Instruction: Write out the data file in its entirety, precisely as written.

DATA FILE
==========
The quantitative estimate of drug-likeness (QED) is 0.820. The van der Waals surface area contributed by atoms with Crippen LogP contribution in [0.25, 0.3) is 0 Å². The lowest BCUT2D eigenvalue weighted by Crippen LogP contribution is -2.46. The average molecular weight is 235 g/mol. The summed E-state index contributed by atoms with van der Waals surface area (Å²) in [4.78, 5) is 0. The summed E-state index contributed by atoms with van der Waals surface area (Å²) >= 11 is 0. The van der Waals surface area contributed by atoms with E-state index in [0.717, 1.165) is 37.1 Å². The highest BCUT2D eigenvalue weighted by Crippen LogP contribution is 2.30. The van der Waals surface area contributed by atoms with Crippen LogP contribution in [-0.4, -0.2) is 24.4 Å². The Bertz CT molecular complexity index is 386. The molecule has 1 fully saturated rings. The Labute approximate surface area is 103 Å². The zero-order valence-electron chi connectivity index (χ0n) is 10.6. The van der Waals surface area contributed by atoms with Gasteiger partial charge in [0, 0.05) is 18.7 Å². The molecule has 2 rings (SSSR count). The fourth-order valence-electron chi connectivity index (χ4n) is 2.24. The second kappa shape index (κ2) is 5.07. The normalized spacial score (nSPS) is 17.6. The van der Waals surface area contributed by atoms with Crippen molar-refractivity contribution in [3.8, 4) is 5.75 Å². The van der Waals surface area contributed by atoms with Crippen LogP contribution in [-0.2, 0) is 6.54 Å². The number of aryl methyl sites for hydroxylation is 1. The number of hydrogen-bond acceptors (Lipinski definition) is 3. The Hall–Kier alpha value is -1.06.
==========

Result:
The quantitative estimate of drug-likeness (QED) is 0.820. The van der Waals surface area contributed by atoms with Crippen LogP contribution in [0.25, 0.3) is 0 Å². The lowest BCUT2D eigenvalue weighted by Crippen LogP contribution is -2.46. The average molecular weight is 235 g/mol. The summed E-state index contributed by atoms with van der Waals surface area (Å²) in [4.78, 5) is 0. The summed E-state index contributed by atoms with van der Waals surface area (Å²) >= 11 is 0. The van der Waals surface area contributed by atoms with E-state index in [0.717, 1.165) is 37.1 Å². The highest BCUT2D eigenvalue weighted by Crippen LogP contribution is 2.30. The van der Waals surface area contributed by atoms with Crippen LogP contribution in [-0.4, -0.2) is 24.4 Å². The Bertz CT molecular complexity index is 386. The molecule has 1 fully saturated rings. The Labute approximate surface area is 103 Å². The zero-order valence-electron chi connectivity index (χ0n) is 10.6. The van der Waals surface area contributed by atoms with Gasteiger partial charge in [0, 0.05) is 18.7 Å². The molecule has 2 rings (SSSR count). The fourth-order valence-electron chi connectivity index (χ4n) is 2.24. The second kappa shape index (κ2) is 5.07. The normalized spacial score (nSPS) is 17.6. The van der Waals surface area contributed by atoms with Crippen molar-refractivity contribution in [3.8, 4) is 5.75 Å². The van der Waals surface area contributed by atoms with Crippen LogP contribution in [-0.2, 0) is 6.54 Å². The number of aryl methyl sites for hydroxylation is 1. The number of hydrogen-bond acceptors (Lipinski definition) is 3. The Hall–Kier alpha value is -1.06.